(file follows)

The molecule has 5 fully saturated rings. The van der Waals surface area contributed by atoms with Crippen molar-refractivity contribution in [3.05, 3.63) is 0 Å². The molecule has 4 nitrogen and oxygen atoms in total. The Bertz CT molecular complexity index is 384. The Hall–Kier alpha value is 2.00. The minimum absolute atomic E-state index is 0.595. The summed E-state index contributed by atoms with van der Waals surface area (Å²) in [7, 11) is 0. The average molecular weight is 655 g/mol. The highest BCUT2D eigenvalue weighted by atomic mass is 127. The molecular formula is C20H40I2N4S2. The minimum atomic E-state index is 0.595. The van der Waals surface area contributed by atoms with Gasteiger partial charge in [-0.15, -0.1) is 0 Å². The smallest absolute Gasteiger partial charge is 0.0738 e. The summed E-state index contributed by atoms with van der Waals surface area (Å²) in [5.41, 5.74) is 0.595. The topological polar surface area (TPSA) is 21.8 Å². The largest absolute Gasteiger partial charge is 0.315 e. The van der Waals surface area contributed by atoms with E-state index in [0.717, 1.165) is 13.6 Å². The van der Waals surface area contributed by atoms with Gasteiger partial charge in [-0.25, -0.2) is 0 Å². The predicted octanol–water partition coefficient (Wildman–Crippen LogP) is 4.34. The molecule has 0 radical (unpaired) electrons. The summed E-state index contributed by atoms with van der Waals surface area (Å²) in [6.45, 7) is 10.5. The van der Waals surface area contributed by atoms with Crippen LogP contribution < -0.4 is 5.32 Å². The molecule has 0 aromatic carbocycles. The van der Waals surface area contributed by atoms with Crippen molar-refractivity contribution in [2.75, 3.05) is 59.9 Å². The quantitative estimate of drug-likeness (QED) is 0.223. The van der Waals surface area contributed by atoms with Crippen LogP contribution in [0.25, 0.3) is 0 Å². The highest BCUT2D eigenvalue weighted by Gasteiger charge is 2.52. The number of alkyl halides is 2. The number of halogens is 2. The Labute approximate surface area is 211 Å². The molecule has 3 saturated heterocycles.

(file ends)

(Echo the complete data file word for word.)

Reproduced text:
The molecule has 5 fully saturated rings. The van der Waals surface area contributed by atoms with Crippen molar-refractivity contribution in [3.05, 3.63) is 0 Å². The molecule has 4 nitrogen and oxygen atoms in total. The Bertz CT molecular complexity index is 384. The Hall–Kier alpha value is 2.00. The minimum absolute atomic E-state index is 0.595. The summed E-state index contributed by atoms with van der Waals surface area (Å²) in [7, 11) is 0. The average molecular weight is 655 g/mol. The highest BCUT2D eigenvalue weighted by atomic mass is 127. The molecular formula is C20H40I2N4S2. The minimum atomic E-state index is 0.595. The van der Waals surface area contributed by atoms with Gasteiger partial charge in [-0.15, -0.1) is 0 Å². The smallest absolute Gasteiger partial charge is 0.0738 e. The summed E-state index contributed by atoms with van der Waals surface area (Å²) in [5.41, 5.74) is 0.595. The topological polar surface area (TPSA) is 21.8 Å². The largest absolute Gasteiger partial charge is 0.315 e. The van der Waals surface area contributed by atoms with E-state index in [0.717, 1.165) is 13.6 Å². The van der Waals surface area contributed by atoms with Gasteiger partial charge in [-0.25, -0.2) is 0 Å². The predicted octanol–water partition coefficient (Wildman–Crippen LogP) is 4.34. The molecule has 0 radical (unpaired) electrons. The summed E-state index contributed by atoms with van der Waals surface area (Å²) in [6.45, 7) is 10.5. The van der Waals surface area contributed by atoms with Crippen LogP contribution < -0.4 is 5.32 Å². The molecule has 0 aromatic carbocycles. The van der Waals surface area contributed by atoms with Crippen molar-refractivity contribution in [2.75, 3.05) is 59.9 Å². The quantitative estimate of drug-likeness (QED) is 0.223. The van der Waals surface area contributed by atoms with Crippen LogP contribution in [0.25, 0.3) is 0 Å². The highest BCUT2D eigenvalue weighted by Gasteiger charge is 2.52. The number of alkyl halides is 2. The number of halogens is 2. The Labute approximate surface area is 211 Å². The molecule has 3 saturated heterocycles.